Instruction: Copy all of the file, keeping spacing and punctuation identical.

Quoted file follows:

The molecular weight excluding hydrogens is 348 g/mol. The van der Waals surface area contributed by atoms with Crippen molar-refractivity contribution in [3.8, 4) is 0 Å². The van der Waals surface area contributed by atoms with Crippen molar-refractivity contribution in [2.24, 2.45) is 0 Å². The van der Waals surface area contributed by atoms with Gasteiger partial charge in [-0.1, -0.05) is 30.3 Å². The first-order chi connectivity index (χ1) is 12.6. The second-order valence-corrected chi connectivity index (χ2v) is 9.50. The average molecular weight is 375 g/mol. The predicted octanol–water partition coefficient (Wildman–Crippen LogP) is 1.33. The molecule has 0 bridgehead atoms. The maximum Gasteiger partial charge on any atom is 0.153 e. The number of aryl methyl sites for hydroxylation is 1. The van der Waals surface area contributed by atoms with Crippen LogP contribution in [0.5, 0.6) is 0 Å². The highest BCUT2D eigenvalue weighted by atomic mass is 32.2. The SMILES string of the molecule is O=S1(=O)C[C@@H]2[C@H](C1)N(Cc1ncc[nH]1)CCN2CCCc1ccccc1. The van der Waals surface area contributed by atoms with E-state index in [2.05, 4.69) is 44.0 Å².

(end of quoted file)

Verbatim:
The molecular weight excluding hydrogens is 348 g/mol. The van der Waals surface area contributed by atoms with Crippen molar-refractivity contribution in [3.8, 4) is 0 Å². The van der Waals surface area contributed by atoms with Crippen molar-refractivity contribution in [2.24, 2.45) is 0 Å². The van der Waals surface area contributed by atoms with Gasteiger partial charge in [-0.1, -0.05) is 30.3 Å². The first-order chi connectivity index (χ1) is 12.6. The second-order valence-corrected chi connectivity index (χ2v) is 9.50. The average molecular weight is 375 g/mol. The predicted octanol–water partition coefficient (Wildman–Crippen LogP) is 1.33. The molecule has 0 bridgehead atoms. The maximum Gasteiger partial charge on any atom is 0.153 e. The number of aryl methyl sites for hydroxylation is 1. The van der Waals surface area contributed by atoms with Crippen LogP contribution in [0.5, 0.6) is 0 Å². The highest BCUT2D eigenvalue weighted by atomic mass is 32.2. The SMILES string of the molecule is O=S1(=O)C[C@@H]2[C@H](C1)N(Cc1ncc[nH]1)CCN2CCCc1ccccc1. The van der Waals surface area contributed by atoms with E-state index in [2.05, 4.69) is 44.0 Å².